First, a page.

News items Experts call for urgent action to reduce global burden of cardiovascular disease in women by 2030

17 May 2021

Cardiovascular disease (CVD) is the leading cause of death in women. CVD is expected to be the cause of over one-third of female deaths each year by 2030. CVD in women is still under-researched, under-recognized, under-diagnosed and under-treated compared to men. There is an urgent need to address this inequality, states the international Lancet 'Women and Cardiovascular Disease' Commission, which includes Professor Angela Maas, cardiologist at Radboud university medical center.

In this comprehensive international report on cardiovascular disease (CVD) in women, researchers call for urgent action to improve care and prevention, increase research and raise awareness to address the leading cause of death in women worldwide. Their calls to better address CVD in women align with the United Nations Sustainable Development Goals, which focus on the importance of the role of gender in health, including CVD.

The seventeen women authors come up with ten ambitious recommendations, including better educating health care providers and patients about early detection of CVD and scaling up heart health programs in densely populated regions. They also call for prioritizing gender-specific research on heart disease in women. Interventions should also be developed that accelerate women's participation in scientific research. Women are often underrepresented in these studies.

Angela Maas, Professor of Cardiology for Women at Radboud university medical center: "If we want to meet the important United Nations target, bold strategies are needed. These include not only addressing risk factors that contribute to CVD, but also more research on gender-specific biological mechanisms in women. Global and multidisciplinary collaboration for better care of women with CVD is of unprecedented importance."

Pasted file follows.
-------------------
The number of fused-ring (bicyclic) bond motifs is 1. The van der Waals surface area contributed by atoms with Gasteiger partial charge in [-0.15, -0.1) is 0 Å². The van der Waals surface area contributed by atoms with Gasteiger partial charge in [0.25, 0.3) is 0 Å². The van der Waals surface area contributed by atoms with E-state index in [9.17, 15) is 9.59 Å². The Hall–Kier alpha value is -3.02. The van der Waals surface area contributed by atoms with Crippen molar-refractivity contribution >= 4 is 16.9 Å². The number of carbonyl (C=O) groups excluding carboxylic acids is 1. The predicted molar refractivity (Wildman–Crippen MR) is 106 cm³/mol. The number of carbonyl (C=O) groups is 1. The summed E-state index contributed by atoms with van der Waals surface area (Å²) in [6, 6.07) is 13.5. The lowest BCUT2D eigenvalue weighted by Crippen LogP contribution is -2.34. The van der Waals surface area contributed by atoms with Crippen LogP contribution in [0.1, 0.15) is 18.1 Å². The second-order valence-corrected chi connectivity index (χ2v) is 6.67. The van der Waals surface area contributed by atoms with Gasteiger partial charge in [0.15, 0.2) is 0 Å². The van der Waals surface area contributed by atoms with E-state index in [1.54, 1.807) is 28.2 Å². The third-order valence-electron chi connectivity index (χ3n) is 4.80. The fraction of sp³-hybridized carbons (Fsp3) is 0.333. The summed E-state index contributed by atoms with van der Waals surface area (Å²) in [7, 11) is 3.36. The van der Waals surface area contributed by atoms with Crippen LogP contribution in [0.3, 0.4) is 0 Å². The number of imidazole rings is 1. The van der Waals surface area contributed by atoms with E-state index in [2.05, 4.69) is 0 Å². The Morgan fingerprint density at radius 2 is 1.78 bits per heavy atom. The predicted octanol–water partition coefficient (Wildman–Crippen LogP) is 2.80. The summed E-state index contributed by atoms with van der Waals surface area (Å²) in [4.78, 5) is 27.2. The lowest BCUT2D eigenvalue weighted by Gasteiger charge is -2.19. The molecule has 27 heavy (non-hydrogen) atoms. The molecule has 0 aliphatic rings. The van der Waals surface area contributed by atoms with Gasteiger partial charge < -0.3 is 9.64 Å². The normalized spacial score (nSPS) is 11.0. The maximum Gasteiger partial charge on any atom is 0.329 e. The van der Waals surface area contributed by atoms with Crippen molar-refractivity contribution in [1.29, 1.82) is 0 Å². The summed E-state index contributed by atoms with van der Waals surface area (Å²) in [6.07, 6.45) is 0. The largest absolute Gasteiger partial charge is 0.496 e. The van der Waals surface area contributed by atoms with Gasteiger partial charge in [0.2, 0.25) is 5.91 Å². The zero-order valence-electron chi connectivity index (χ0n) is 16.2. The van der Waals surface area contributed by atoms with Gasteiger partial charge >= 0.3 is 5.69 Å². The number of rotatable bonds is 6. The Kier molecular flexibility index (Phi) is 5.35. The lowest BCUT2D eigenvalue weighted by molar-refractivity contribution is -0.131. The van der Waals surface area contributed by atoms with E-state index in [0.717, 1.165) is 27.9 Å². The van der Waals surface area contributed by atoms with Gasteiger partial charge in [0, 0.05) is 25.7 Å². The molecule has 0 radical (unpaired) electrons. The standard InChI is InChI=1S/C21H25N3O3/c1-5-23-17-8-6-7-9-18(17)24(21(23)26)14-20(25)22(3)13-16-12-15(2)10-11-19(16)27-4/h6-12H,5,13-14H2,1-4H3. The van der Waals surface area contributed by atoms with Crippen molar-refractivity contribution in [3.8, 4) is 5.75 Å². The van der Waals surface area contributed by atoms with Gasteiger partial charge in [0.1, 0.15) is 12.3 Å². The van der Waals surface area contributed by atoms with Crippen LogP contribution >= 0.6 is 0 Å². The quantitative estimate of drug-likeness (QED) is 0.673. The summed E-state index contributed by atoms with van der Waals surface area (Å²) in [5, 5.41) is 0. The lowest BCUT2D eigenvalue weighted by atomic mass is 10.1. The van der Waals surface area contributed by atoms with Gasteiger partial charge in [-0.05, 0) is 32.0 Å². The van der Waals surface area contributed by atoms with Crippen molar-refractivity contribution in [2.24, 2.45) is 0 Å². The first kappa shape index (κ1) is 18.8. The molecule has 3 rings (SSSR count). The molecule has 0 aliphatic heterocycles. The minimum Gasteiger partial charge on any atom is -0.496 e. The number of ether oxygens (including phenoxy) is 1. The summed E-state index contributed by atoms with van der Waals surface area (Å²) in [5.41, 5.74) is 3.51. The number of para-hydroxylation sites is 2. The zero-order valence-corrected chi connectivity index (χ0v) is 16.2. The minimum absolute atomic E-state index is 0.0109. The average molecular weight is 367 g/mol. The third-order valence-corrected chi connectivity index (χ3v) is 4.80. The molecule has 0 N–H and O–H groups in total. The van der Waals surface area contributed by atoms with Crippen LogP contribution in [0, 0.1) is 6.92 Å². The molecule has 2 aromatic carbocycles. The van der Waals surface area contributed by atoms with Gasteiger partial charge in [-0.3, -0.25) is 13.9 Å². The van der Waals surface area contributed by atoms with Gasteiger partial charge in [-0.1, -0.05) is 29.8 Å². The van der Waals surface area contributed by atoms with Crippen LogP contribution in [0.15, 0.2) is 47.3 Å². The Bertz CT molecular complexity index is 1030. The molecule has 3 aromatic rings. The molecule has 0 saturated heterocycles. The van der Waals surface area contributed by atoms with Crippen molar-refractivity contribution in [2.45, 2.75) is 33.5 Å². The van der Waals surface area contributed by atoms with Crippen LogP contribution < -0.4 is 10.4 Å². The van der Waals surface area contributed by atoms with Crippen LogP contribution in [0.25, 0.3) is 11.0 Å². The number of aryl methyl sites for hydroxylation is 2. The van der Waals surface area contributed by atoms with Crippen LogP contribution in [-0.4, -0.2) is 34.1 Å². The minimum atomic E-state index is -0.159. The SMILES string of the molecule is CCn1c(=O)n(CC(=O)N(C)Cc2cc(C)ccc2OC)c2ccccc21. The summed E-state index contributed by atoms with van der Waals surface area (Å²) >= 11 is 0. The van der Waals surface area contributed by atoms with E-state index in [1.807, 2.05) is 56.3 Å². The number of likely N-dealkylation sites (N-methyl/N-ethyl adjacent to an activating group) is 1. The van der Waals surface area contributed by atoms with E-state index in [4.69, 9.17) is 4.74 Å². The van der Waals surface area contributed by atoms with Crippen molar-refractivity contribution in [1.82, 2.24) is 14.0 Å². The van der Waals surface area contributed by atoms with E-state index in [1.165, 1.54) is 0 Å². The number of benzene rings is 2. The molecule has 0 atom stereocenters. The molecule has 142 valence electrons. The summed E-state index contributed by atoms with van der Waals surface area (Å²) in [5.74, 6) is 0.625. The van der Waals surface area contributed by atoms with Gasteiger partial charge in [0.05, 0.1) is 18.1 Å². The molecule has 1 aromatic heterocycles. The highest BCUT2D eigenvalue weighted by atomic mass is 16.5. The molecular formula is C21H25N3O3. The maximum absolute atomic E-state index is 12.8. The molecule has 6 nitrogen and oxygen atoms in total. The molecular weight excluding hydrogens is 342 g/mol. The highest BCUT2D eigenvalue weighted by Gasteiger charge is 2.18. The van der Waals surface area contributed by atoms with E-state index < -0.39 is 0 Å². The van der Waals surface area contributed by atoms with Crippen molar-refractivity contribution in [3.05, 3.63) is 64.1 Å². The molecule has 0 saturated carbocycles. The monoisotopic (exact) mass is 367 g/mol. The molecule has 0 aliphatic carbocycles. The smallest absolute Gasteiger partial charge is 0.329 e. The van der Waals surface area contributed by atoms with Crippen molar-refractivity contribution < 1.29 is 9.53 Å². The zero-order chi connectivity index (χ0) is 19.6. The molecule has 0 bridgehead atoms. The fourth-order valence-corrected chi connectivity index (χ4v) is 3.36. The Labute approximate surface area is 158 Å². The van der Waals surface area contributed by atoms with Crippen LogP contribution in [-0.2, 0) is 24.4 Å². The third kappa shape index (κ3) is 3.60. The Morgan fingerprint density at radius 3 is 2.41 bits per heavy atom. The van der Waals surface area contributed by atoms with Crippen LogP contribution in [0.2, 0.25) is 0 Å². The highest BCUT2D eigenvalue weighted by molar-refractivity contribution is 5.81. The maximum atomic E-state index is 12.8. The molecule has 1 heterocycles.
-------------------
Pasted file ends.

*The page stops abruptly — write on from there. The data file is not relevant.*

Wide regional variations

In 2019, there were approximately 275 million women with cardiovascular disease worldwide. Nearly half of deaths among women are caused by inadequate blood supply to the heart (ischemic heart disease), and more than one-third are caused by stroke, in which one or more blood vessels in the brain become damaged or blocked. Geographic disparities are wide, with the highest mortality rates in Central Asia and the Middle East, North and Central Africa, Oceania, and Eastern Europe (300 deaths per 100,000 women). Higher-income regions such as Western Europe, North America, Australia and East Asia show the lowest mortality rates (130 per 100,000 women).

Risk factors for cardiovascular disease in women

As in men, high blood pressure is the biggest risk factor for CVD, followed by obesity and high cholesterol. In addition, there are specific risk factors that occur only in women: cardiovascular disease due to problem pregnancies and early menopause. It is striking that young women were not considered a risk group until now, but it is precisely among them that the number of smokers - a known risk factor - and the number of heart attacks is increasing. Also, some social or religious norms - such as restrictions on participation in sports and physical activities - may contribute to CVD in women. Socioeconomic factors, such as poverty, single mothers, unemployment, and inequality based on sociocultural status, are also equally important.

The largest increases in CVD are seen in densely populated and industrializing countries such as China (10% increase), Indonesia (7%) and India (3%). "The causes of cardiovascular disease vary by region. In densely populated regions where industrialization is now underway, the number of women with CVD increases relatively the most. Here, different interventions are needed than in countries where care is more accessible and better organized," explains Angela Maas. The comparison with the COVID pandemic clearly comes to mind, Angela Maas emphasizes the need for tailored interventions.

About the publication in The Lancet

The Lancet Women and Cardiovascular Disease Commission: reducing the global burden by 2030 - Birgit Vogel, Monica Acevedo, Yolande Appelman, C. Noel Bairey Merz, Alaide Chieffo, Gemma A. Figtree, Mayra Guerrero, Vijay Kunadian, Carolyn S.P. Lam, Angela H.E.M. Maas, Anastasia S. Mihailidou, Agnieszka Olszanecka, Jeanne E. Poole, Clara Saldarriaga, Jacqueline Saw, Liesl Zühlke, Roxana Mehran. DOI: The report appeared May 16 in The Lancet and was presented at the American College of Cardiology's 70th Annual Scientific Sessions.

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